Peralta Community College District's Only Student-Run Publication
Peralta Community College District's only student-run publication.

The Citizen

Peralta Community College District's only student-run publication.

The Citizen

Peralta Community College District's only student-run publication.

The Citizen

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    Laney Takes the Cake — Laney’s culinary students show off exceptional skills

    Photos and article by Michelle Snider

    Photo used for cover art

    The smell of herbs, roasting meats, and freshly cut vegetables mingle in the air as students can be heard shuffling around the kitchen saying “behind,” which is a notice to other cooks to be careful as they quickly walk through the crowded space.

    A student prepares dough for an herb-filled gnocchi that will be served at the Student Center. The meal program allows students to explore a variety of cooking techniques.

    Downstairs from the Student Center, culinary students arrive around 9:15 a.m. on school days to prepare chef-quality meals for Laney students, faculty and staff lunches. On Nov. 14, instructors for the Culinary Arts Department detailed what is so valuable about the culinary programs, which prepare students to become first-class chefs.

    Freshly made napoleons await Pastry Chef instructor Lorriann Raji’s review. Napoleons are a French pastry made with intricate sheets of crisp sweet pastry sandwiched between layers of pastry cream. After completing a degree at Laney College, certified pastry chefs can make up to six-figure salaries in the culinary field, where specialized workers are in high demand.

    Culinary Arts instructor Lawrence Jackson has worked many years at what he calls “white tablecloth” restaurants. His attentive guidance to culinary arts students shows through in his, quick yet, patient manner.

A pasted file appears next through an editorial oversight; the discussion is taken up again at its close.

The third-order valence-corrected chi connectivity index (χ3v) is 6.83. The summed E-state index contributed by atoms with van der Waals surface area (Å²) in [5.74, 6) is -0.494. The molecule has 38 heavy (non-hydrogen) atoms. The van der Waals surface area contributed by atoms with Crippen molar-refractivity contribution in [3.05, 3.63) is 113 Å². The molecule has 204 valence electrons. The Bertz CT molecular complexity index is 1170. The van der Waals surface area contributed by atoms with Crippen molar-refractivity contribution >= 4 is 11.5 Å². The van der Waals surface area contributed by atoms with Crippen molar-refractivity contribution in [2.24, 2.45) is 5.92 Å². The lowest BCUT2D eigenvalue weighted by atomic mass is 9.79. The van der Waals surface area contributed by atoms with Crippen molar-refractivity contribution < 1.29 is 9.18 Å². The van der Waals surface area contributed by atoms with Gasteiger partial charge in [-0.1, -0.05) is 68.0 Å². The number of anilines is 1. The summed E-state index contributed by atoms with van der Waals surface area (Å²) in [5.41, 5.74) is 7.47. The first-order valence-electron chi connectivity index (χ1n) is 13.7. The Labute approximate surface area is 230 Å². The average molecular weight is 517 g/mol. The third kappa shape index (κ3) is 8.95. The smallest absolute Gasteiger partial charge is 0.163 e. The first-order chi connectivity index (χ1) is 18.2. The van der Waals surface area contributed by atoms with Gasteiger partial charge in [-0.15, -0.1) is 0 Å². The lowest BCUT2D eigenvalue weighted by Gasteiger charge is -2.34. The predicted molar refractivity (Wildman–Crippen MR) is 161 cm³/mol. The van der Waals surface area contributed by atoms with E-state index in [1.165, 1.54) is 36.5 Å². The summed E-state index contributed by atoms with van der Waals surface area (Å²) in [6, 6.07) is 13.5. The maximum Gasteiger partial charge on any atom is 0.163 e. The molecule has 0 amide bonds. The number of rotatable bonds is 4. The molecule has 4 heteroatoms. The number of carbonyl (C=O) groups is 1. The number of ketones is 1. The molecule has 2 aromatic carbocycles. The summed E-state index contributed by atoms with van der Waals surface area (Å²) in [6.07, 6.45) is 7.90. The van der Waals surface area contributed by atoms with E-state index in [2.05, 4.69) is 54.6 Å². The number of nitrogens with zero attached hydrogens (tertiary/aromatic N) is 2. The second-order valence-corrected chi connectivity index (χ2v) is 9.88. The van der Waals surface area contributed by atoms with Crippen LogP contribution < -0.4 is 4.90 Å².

Jackson said students who complete Culinary Arts leave the program ready to work for the same sort of high-quality restaurants that he did.

    “The opportunities for jobs are vast as the industry is booming,” Jackson said. “Employers will hire anyone standing with a knife in their hand.”

    The problem with working in the restaurant industry without certification and a degree, Jackson said, is that people get pigeonholed as line-cooks and dishwashers. Those with a degree can potentially work up the trade ladder faster, which can pay off in the long run.

    Instructor Jackson helps students prep to start the days daily cooking for the student center.

    “Students in the culinary arts program learn management skills,” he said. “They can be sous chefs, or better yet, head chefs. That is a big difference in pay.”

    Walk into the bakery and pastry kitchen, the smell of soft buttery dough and sweet vanilla as notes of citrus permeate the air.

    Students are fast on their feet to complete their daily projects, which are reviewed on a shared table by 11 a.m.

    Pastry Chef instructor Lorriann Raji also tells of a high need for talented chefs, who can be (eventually) paid upwards of six figures, and find employment immediately once they complete the program.